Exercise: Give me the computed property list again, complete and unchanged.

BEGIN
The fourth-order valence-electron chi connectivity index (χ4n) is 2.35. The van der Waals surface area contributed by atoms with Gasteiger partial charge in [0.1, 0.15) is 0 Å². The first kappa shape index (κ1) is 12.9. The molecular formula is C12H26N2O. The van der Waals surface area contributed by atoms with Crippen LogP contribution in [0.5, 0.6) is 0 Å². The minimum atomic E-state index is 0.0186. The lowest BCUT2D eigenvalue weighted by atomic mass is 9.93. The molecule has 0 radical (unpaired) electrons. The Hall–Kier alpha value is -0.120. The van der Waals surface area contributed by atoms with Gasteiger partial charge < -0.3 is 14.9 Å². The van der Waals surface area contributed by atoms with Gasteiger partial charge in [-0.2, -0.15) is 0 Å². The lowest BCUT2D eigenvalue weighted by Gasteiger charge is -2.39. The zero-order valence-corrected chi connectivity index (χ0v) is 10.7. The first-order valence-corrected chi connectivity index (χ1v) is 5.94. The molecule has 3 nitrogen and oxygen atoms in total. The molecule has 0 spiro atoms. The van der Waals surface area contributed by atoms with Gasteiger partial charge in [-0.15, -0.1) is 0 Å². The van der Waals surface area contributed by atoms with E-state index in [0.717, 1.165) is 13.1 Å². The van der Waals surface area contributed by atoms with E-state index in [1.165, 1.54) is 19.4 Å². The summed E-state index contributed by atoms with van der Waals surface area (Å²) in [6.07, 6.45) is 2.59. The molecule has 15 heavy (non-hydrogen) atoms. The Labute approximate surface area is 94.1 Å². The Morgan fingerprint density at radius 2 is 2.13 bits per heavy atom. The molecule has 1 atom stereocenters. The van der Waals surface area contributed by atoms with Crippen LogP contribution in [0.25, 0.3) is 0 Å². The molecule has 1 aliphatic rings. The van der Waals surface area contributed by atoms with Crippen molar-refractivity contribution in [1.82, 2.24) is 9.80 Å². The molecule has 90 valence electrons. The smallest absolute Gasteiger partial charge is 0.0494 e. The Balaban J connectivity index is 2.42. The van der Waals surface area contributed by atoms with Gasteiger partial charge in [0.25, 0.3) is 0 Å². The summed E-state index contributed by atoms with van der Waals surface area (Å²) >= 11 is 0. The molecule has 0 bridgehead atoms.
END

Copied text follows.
The fourth-order valence-electron chi connectivity index (χ4n) is 2.35. The van der Waals surface area contributed by atoms with Gasteiger partial charge in [0.1, 0.15) is 0 Å². The first kappa shape index (κ1) is 12.9. The molecular formula is C12H26N2O. The van der Waals surface area contributed by atoms with Crippen LogP contribution in [0.5, 0.6) is 0 Å². The minimum atomic E-state index is 0.0186. The lowest BCUT2D eigenvalue weighted by atomic mass is 9.93. The molecule has 0 radical (unpaired) electrons. The Hall–Kier alpha value is -0.120. The van der Waals surface area contributed by atoms with Gasteiger partial charge < -0.3 is 14.9 Å². The van der Waals surface area contributed by atoms with Gasteiger partial charge in [-0.2, -0.15) is 0 Å². The lowest BCUT2D eigenvalue weighted by Gasteiger charge is -2.39. The zero-order valence-corrected chi connectivity index (χ0v) is 10.7. The first-order valence-corrected chi connectivity index (χ1v) is 5.94. The molecule has 3 nitrogen and oxygen atoms in total. The molecule has 0 spiro atoms. The van der Waals surface area contributed by atoms with Gasteiger partial charge in [-0.15, -0.1) is 0 Å². The van der Waals surface area contributed by atoms with E-state index in [0.717, 1.165) is 13.1 Å². The van der Waals surface area contributed by atoms with E-state index in [1.165, 1.54) is 19.4 Å². The summed E-state index contributed by atoms with van der Waals surface area (Å²) in [6.07, 6.45) is 2.59. The molecule has 15 heavy (non-hydrogen) atoms. The Labute approximate surface area is 94.1 Å². The Morgan fingerprint density at radius 2 is 2.13 bits per heavy atom. The molecule has 1 atom stereocenters. The van der Waals surface area contributed by atoms with Crippen LogP contribution in [0.25, 0.3) is 0 Å². The molecule has 1 aliphatic rings. The van der Waals surface area contributed by atoms with Crippen molar-refractivity contribution in [1.82, 2.24) is 9.80 Å². The molecule has 90 valence electrons. The smallest absolute Gasteiger partial charge is 0.0494 e. The Balaban J connectivity index is 2.42. The van der Waals surface area contributed by atoms with Gasteiger partial charge in [0.25, 0.3) is 0 Å². The summed E-state index contributed by atoms with van der Waals surface area (Å²) >= 11 is 0. The molecule has 0 bridgehead atoms.